sudo apt-get install /path/to/package.deb

Even if you are on the directory with the package, you need to give a path using ./ at the start:

sudo apt-get install ./package.deb
  • 22
    This is probably the best answer. apt will prevent you from breaking your​ system if you don't have the correct dependencies.
    – mlainz
    Commented May 15, 2017 at 22:04
  • This command seems to select all existing packages.
    – Hibou57
    Commented Sep 23, 2017 at 7:58
  • @Hibou57 there can't be any space in the package name.
    – Braiam
    Commented Mar 5, 2018 at 20:18
  • I have an understanding apt-get will download and install latest deb from repos, to prevent that turn network off before install. Even cleaner install is by copying file (or several deb files together) to /var/cache/apt/archives and running sudo apt-get install --assume-yes --no-install-recommends /var/cache/apt/archives/*.deb, that way as I've noticed apt is not trying to download from internet. Commented Feb 12, 2023 at 8:45

Are you looking for all dpkg commands? click this link to have a read.

15 dpkg commands to Manage Debian based Linux Servers

DPKG commands

There are two actions, they are dpkg-query and dpkg-deb.

Install a package

# sudo dpkg -i {package_name}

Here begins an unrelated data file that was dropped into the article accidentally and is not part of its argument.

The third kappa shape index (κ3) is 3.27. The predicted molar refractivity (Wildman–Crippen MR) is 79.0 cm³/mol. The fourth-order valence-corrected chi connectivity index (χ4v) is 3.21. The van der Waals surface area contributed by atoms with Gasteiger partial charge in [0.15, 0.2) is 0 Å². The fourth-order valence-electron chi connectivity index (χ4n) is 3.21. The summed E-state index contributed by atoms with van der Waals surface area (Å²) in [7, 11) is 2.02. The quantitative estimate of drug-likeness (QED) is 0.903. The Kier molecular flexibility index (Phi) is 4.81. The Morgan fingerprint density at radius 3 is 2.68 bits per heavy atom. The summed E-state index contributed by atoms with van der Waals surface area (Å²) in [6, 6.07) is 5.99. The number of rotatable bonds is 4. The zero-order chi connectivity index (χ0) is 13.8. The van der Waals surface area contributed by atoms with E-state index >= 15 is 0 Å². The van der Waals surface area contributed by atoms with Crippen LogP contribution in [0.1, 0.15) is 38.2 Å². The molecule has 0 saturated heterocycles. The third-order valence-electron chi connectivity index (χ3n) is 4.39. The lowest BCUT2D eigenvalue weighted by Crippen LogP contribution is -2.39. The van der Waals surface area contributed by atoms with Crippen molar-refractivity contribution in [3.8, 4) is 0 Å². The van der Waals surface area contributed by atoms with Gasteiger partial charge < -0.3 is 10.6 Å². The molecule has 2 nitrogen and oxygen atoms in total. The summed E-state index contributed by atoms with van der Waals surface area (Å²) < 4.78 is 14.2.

# sudo dpkg -i skype-ubuntu-precise_4.2.0.11-1_i386.deb

Remove a package

# sudo dpkg -r {package_name}
# sudo dpkg -r vlc

Remove a package and its configuration files

# sudo dpkg -P {package_name}
# sudo dpkg -P vlc

List all installed packages.

You can pipe the command to less (a pager) so you can more easily scroll the content:

# dpkg -l | less

Check if the package is installed or not

# dpkg -l {package_name}
# dpkg -l vlc

Check if the package is installed or not, and if it is, launch it:

# dpkg -l | vlc

See whether a package is installed or not

And this will show the location where the package will be installed. Here -S (capital S) to search whether the package was installed or not.

# sudo dpkg -S {package_name}
# sudo dpkg -S skype

Install a *.deb package from a specified location

Here -R is recursive. (Recursively handle all regular files matching the pattern *.deb found at specified directories and all of its subdirectories).

# sudo dpkg -R --install {package_location}
# sudo dpkg -R --install /home/sysadmin/soft

Show package details

Here -p (lowercase p) will show the package info:

# dpkg -p {package_name}
# dpkg -p apache2

View the content of a package

Use -c (lowercase c) to show the content:

# sudo dpkg -c {package_name}
# sudo dpkg -c skype-ubuntu-precise_4.2.0.11-1_i386.deb

Extract the *.deb package file

Use -x (lowercase x) to extract:

# dpkg -x {package_name} {location_were_to_extract}
# dpkg -x libqt4-phonon_4.6.3-4+squeeze1_i386.deb /home/sysadmin/

Extract and display the filenames contained in a package